Finding a way to draw independent professionals with introverted tendencies out of their home offices and into a coworking space can be tricky. Whether you want to know if your community's ready for coworking, or are looking for tips about how to choose the right permanent location, veteran space owners and current coworkers are the best people to ask.

These online resources will help you tap into the experience of the global coworking movement, and build a vibrant space in your community.

Coworking Wiki
Just learned about coworking yesterday? Want to find a coworking space while you're traveling? The Wiki is a great introduction to the larger coworking community. You'll find over 700 pages of user generated knowledge about successful business models, best practices, useful details about the Coworking Visa Program, a growing space directory, and coworking events list.

Coworking Google Group
Created as a way for space catalysts, owners, and coworkers to ask each other questions and make connections, this group makes it easy to access the collective knowledge of the coworking community. Introduce yourself, share stories about how you learned about coworking, ask questions about how to prepare your community for a permanent space, and learn how to anticipate and meet the needs of independent professionals in your town.
Once you've introduced yourself to the coworking community, and announced your intention to create a space for coworkers to gather, it's time to start building a permanent group of interested freelancers. is a great tool for organizing casual group meetings between people that have common interests. It's also a great way to find out if someone's already working to build a coworking community in your area. Be sure to start a group with an inclusive name, like Boston Freelancers Meetup, or Harrisburg Mobile Workforce Meetup. Cast a wide net and see who shows up. Chances are the first people through the door will likely become your charter members.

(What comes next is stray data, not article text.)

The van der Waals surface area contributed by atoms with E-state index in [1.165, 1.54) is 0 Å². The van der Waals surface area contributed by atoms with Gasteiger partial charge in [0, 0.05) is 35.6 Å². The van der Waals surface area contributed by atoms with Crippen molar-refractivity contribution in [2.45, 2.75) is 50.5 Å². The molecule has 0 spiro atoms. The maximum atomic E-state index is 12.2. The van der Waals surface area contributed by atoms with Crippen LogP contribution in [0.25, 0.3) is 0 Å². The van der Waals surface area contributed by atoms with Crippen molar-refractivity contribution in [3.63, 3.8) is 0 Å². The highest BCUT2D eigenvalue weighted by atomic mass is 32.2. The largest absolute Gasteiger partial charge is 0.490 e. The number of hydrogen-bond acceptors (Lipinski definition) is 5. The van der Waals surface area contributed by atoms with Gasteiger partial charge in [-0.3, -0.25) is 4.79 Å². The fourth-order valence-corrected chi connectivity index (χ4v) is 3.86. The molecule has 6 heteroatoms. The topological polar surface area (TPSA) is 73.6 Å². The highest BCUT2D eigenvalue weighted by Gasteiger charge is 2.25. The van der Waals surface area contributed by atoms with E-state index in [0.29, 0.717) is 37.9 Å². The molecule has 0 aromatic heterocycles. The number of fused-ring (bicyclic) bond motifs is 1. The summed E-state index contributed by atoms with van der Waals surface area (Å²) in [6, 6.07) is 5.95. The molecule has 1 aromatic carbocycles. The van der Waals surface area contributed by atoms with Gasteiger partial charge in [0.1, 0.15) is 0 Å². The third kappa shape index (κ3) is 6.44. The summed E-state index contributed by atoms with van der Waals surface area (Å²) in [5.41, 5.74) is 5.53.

If you've got commitment anxiety and don't want to bother creating a Meetup group until you know people are interested, think about starting a Jelly instead. Created in NYC but now popular all over the world, these casual coworking events take place in apartments, basements and coffee shops any time freelancers and starters need some human contact. Want to learn more about this unique style of pre-coworking? Check out this video from the founders.

Global Coworking Blog
Wondering if other catalysts are struggling with the same challenges as you? Want to share your thoughts about how coworking can support a healthy business ecosystem? Share it on the Global Coworking Blog. All coworkers and space owners are invited to submit content to the Blog, which makes it easy to share, learn, and contribute to the coworking community at large. Look for industry research, commentary on coworking benefits, and follow the official #coworking Twitter stream.

Other resources you might want to check out:

Beth Buczynski


Beth Buczynski

Beth is a freelance writer and editor living in beautiful Colorado. She loves sharing so much, she wrote a book about it. "Sharing Is Good" is a practical guide

Things I share: Transportation (I love my bike!) Office space (yay coworking!) Money (Credit Unions do it better!)